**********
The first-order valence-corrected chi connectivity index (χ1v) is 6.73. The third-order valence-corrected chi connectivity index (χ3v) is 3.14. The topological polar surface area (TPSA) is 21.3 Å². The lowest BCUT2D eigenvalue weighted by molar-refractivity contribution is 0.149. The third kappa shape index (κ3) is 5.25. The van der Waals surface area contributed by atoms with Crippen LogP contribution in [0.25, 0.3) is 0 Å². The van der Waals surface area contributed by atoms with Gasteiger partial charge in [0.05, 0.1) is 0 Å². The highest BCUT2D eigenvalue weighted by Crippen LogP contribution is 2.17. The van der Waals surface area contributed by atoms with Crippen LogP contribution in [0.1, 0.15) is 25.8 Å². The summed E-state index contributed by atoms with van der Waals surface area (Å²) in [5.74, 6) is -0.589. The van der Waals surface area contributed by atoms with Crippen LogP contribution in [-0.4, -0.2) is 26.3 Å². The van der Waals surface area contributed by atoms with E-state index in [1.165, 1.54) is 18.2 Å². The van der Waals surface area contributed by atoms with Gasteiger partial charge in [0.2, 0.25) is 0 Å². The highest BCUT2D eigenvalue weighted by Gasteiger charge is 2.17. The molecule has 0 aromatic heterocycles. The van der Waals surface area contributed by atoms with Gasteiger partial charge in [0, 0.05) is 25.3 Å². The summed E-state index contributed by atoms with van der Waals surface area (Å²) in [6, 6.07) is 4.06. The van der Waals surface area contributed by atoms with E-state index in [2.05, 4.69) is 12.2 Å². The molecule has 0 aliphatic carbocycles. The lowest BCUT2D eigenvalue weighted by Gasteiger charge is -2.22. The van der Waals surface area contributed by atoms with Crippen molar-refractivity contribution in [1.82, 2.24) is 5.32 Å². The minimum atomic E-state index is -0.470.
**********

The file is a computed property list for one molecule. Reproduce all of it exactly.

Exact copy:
The first-order valence-corrected chi connectivity index (χ1v) is 6.73. The third-order valence-corrected chi connectivity index (χ3v) is 3.14. The topological polar surface area (TPSA) is 21.3 Å². The lowest BCUT2D eigenvalue weighted by molar-refractivity contribution is 0.149. The third kappa shape index (κ3) is 5.25. The van der Waals surface area contributed by atoms with Crippen LogP contribution in [0.25, 0.3) is 0 Å². The van der Waals surface area contributed by atoms with Gasteiger partial charge in [0.05, 0.1) is 0 Å². The highest BCUT2D eigenvalue weighted by Crippen LogP contribution is 2.17. The van der Waals surface area contributed by atoms with Crippen LogP contribution in [0.1, 0.15) is 25.8 Å². The summed E-state index contributed by atoms with van der Waals surface area (Å²) in [5.74, 6) is -0.589. The van der Waals surface area contributed by atoms with Crippen LogP contribution in [-0.4, -0.2) is 26.3 Å². The van der Waals surface area contributed by atoms with E-state index in [1.165, 1.54) is 18.2 Å². The van der Waals surface area contributed by atoms with Gasteiger partial charge in [0.2, 0.25) is 0 Å². The highest BCUT2D eigenvalue weighted by Gasteiger charge is 2.17. The molecule has 0 aromatic heterocycles. The van der Waals surface area contributed by atoms with Gasteiger partial charge in [0, 0.05) is 25.3 Å². The summed E-state index contributed by atoms with van der Waals surface area (Å²) in [6, 6.07) is 4.06. The van der Waals surface area contributed by atoms with E-state index in [2.05, 4.69) is 12.2 Å². The molecule has 0 aliphatic carbocycles. The lowest BCUT2D eigenvalue weighted by Gasteiger charge is -2.22. The van der Waals surface area contributed by atoms with Crippen molar-refractivity contribution in [1.82, 2.24) is 5.32 Å². The minimum atomic E-state index is -0.470.